Donald Trump has done many things that reveal his prejudiced character. For example …

* He attacked Muslim Gold Star parents of the late Army Captain Humayun Khan and seized on Ghazala Khan’s silence to insinuate that she was forbidden from speaking due to the couple’s Islamic faith.

* He claimed a judge in his class action against the for-profit Trump University.was biased because “he's a Mexican.”

* The Justice Department sued his company, the Trump Management Corporation twice for not renting to black people in Brooklyn, Queens, and Staten Island.

*Workers at Trump’s casinos in Atlantic City, New Jersey, have accused him of racism over the years. The New Jersey Casino Control Commission fined the Trump Plaza Hotel and Casino $200,000 because managers would remove African-American card dealers at the request of a certain big-spending gambler. A state appeals court upheld the fine.

* He refused to condemn the white supremacists such as former KKK leader David Duke, who were campaigning for him.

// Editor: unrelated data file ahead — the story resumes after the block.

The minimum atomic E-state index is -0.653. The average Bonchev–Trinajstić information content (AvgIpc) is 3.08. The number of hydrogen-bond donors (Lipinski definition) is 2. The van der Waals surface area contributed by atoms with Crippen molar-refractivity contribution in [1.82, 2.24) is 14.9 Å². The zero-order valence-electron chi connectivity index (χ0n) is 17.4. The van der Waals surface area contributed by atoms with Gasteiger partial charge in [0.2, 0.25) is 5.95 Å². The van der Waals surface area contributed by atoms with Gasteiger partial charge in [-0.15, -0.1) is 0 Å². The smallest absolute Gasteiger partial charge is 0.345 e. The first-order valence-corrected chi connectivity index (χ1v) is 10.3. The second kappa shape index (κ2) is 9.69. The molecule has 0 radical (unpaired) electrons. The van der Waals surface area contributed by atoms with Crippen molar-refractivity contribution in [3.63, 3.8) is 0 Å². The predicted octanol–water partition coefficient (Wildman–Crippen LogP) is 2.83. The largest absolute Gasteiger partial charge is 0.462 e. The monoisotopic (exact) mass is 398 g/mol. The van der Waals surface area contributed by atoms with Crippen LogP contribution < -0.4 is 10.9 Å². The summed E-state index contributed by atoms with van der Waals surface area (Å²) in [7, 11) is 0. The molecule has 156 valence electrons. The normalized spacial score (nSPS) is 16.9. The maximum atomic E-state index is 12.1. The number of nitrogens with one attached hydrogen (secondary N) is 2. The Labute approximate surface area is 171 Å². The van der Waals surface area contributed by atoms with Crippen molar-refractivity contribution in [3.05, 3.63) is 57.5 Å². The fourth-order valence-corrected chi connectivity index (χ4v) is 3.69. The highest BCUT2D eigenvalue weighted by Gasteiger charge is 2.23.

* He questioned whether President Obama was born in the United States.

* He treats racial groups as monoliths – calling them “the blacks, the Muslims, etc – while claiming he “loves” the group in question and ignoring that people are individual human beings.

* He encouraged the mob justice that resulted in the wrongful imprisonment of the Central Park Five by taking out full-page ads in four New York City-area newspapers. 
* He condoned the beating of a Black Lives Matter protester at a campaign rally in Alabama.

* He stood by his “blame on both sides” at Charlottesville comment even after Sen. Tim Scott, R-S.C., discussed with him how to improve race relations and policy issues of specific concern to communities of color. Plus, he came down squarely on the side of keeping Confederate monuments saying : “They’re trying to take away our culture.”

* He pardoned former Arizona sheriff Joe Arpaio, who implemented discriminatory policies, flouted the law, and violated the civil rights of the people he was elected to serve.

* During what was supposed to be a stump speech for Sen. Luther Strange (R-Ala.), he drifted away from campaigning to ask members of the crowd if they'd love to see one of these NFL owners, when somebody disrespects our flag, to say, ‘Get that son of a bitch off the field right now, he’s fired’?” He also encouraged fans to boycott the league over the protests.

* He often treats African-American supporters as tokens to dispel the idea he is racist.